The Economist has an interesting article, Lessons of the 1930s: There could be trouble ahead.
In 2008 the world dodged a second Depression by avoiding the mistakes that led to the first. But there are further lessons to be learned for both Europe and America.
The article talks about opposing theories about the history and lessons learned. Unlike stories in many U.S. media outlets, this one does give some hints as to which theories have been debunked and which seem to stand up. The article is worth the read for the specific lessons learned.
That said, I am going to go off on a tangent about methodological lessons learned.
Reading this article had me thinking about a lesson I think I learned from the book Bad Science: Quacks, Hacks, and Big Pharma Flacks.
There is quite a difference between having a premise and seeking data to support it and having some data and trying to figure out what you can learn from it.
In the first case it is almost always possible to find data to support a theory if you look hard enough, massage it, and squint at it if you must, and ignore any data that casts doubt on your premise. In the second case you gather data in an unbiased way and see where it leads you.
I think you can see examples of both types of theories discussed in The Economist article.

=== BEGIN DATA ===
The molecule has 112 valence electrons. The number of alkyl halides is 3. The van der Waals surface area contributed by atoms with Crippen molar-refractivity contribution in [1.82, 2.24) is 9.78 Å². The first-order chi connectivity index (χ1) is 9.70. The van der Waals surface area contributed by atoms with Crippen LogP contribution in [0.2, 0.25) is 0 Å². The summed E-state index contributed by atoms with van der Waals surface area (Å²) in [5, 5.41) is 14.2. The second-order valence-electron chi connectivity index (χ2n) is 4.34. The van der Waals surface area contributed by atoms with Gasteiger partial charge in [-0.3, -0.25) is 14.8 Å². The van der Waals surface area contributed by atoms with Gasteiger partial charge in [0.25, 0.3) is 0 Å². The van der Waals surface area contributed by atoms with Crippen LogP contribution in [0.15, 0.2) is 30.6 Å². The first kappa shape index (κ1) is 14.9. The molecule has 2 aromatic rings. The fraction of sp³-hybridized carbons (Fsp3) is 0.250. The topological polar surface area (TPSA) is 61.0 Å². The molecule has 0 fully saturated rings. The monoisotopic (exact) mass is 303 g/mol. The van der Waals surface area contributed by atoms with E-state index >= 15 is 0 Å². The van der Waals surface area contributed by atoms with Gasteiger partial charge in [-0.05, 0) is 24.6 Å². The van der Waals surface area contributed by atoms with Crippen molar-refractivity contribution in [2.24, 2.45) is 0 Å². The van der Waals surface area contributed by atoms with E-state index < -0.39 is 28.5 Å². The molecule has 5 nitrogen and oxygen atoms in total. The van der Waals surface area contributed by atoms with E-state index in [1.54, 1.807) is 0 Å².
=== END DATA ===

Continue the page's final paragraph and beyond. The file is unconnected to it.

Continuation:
If you think about the two situations more you see that it is very easy to fall into the trap of premise first and data next. You might start out in the unbiased way, and develop a theory. Then it is very easy to fall into the trap of just searching for more data to confirm your theory. This is called confirmation bias.
I can think of one way to search for more data while controlling the bias problem. When you set up your search or your experiment, always consider ways to disprove your theory as well as ways to prove it. Consciously think of data to look for or experiments to conduct that will disprove your theory. If the data you find or experiment you perform in an effort to disprove your theory fails to disprove it and your other searches and experiments tend to confirm it, then you are more likely to have found a theory that is closest to the truth.
Another problem arises when you get into a discussion (argument) with someone who disagrees with your theory. That is exactly when you are caught in the trap of trying to prove you are right. If the opposition presents some opposing data, your natural tendency is to look for flaws in that data. There is nothing wrong with that as long as you are also looking at the possibility that the opposition is right and their data do disprove your theory.
I write this blog entry as much as a reminder to myself as it is a lesson to anyone else.